bloosfisher

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About bloosfisher

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  1. I've kept 2 stripers in 30 years. Both times it was someone else who I was with pleading with me for the fish. In a similar vein, I've kept 2 coho and zero steelhead in all my seasons in the Ontario tribs. Winter fish don't come out of the water and barbs get pinched. It's still the majority of fishermen who keep fish to eat and propel the laws and conservation efforts in many fisheries, especially stripers. I'm with Oakman 100%.
  2. Many of the extremely effective methods of using chuck and duck and indicator rigs were developed on the SR and other GL tribs. It's not a question of what is "fly fishing", they are valid , good technique for catching lots of fish. C&D is one of the easiest ways to hook steelhead in the winter, and using indicator rigs lets you effectively fish the "hole within the hole", or the very specific seams that steel choose at times. Using a noodle or centerpin is arguably easier, but it's essentially the same, but with a little less feel and "hands on" to it. I've heard these arguments numerous times and seen forums specific to trib fishing blow up and end over it. Screw snobbery and fish your own fish the way you fish as long as it's legal. A cheap fly rig, is cheaper than noodles and centerpin rigs, too. A cheap Cortland combo works just fine for beginners.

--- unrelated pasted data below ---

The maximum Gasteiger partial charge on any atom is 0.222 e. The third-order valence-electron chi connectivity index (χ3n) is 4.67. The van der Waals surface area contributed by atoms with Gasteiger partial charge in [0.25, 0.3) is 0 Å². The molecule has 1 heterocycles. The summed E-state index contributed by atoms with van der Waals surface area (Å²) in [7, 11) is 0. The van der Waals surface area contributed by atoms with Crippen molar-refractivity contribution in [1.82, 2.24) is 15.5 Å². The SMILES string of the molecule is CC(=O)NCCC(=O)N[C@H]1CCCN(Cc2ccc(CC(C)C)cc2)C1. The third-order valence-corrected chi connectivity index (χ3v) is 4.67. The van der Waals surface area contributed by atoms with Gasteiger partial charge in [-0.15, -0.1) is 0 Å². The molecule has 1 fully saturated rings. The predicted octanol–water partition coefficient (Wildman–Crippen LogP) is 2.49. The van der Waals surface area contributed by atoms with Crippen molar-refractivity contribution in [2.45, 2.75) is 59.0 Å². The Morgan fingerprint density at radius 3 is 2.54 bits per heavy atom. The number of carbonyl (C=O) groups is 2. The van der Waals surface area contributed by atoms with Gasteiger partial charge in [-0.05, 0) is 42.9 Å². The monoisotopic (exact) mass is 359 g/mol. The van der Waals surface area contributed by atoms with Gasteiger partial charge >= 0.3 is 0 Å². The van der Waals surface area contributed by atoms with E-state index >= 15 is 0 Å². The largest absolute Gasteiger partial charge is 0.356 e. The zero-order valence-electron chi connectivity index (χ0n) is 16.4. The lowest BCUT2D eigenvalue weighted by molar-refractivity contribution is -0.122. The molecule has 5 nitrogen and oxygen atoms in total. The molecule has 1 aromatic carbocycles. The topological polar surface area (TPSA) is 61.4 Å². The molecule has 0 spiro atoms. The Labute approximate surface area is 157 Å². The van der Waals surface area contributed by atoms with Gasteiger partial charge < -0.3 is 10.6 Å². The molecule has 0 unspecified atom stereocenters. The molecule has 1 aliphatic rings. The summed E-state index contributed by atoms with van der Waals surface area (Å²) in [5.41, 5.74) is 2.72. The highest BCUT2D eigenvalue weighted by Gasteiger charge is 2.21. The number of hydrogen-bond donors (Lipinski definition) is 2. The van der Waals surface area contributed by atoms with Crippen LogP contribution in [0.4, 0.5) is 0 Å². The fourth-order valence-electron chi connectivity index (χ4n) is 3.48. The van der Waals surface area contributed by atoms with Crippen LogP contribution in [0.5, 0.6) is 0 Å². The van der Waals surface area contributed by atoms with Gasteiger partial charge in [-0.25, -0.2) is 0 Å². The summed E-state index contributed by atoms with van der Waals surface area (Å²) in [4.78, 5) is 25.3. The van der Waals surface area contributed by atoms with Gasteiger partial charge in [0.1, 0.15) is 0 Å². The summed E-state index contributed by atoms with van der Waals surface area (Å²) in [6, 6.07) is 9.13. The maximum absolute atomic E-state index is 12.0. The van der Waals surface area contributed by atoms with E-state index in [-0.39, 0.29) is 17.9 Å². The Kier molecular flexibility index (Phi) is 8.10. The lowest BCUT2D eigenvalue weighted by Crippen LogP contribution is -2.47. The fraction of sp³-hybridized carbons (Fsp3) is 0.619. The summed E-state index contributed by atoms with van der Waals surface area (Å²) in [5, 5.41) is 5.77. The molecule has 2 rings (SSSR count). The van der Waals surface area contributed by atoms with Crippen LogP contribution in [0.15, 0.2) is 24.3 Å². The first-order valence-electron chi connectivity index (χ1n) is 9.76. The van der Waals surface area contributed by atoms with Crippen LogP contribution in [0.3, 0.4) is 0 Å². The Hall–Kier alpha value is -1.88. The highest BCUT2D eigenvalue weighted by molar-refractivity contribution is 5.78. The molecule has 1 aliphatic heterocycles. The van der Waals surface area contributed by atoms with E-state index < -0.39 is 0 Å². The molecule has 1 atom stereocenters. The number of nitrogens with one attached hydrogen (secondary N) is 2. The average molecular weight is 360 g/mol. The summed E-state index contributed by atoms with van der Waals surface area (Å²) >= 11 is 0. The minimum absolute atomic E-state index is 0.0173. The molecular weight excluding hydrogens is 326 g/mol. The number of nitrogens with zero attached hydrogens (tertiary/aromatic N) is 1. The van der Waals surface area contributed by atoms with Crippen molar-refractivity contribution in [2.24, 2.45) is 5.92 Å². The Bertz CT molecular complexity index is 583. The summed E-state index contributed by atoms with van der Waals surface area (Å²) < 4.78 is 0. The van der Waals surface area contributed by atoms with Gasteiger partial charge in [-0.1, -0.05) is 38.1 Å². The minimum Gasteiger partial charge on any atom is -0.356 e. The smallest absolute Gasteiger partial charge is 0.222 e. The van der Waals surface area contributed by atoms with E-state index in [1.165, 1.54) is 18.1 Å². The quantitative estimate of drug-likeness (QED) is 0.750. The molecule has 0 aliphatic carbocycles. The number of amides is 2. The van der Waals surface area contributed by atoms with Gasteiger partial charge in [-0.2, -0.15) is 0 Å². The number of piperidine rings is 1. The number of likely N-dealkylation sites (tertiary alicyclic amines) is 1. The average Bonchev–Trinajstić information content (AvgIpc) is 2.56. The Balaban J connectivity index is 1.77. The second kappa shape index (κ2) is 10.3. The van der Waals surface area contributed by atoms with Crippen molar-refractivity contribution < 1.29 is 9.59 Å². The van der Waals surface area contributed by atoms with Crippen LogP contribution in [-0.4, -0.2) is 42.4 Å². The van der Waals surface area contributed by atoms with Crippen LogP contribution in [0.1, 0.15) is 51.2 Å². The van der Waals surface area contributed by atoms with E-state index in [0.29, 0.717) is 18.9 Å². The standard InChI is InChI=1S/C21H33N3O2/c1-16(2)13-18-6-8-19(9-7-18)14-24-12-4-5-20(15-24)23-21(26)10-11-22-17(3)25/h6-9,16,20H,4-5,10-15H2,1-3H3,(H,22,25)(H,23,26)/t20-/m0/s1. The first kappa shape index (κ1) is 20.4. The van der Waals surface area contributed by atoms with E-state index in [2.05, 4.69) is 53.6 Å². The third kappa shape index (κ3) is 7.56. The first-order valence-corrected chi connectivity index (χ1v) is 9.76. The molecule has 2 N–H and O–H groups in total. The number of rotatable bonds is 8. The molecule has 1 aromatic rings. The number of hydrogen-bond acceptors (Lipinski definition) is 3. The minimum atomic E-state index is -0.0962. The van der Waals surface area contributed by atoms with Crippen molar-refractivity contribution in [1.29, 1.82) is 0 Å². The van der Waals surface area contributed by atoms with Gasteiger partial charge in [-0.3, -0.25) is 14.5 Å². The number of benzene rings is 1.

3. Look up chuck and duck. GL steel and salmon are another animal entirely . I'd suggest reading a whole lot more literature. Early in the run, salmon and steel can be taken on the swing with no weight added, later with weighted leaders added in. See my post about leaders. Not all fishermen in this region are trying to entice a real bite, whether it's a feeding or aggression reaction. Indicator fishing is productive; with fast currents and larger flies, big indicators work well. Some weight is added to get the flies in the zone, along with mends to catch the fly up to hang straight below. High stick nymphing is productive, too.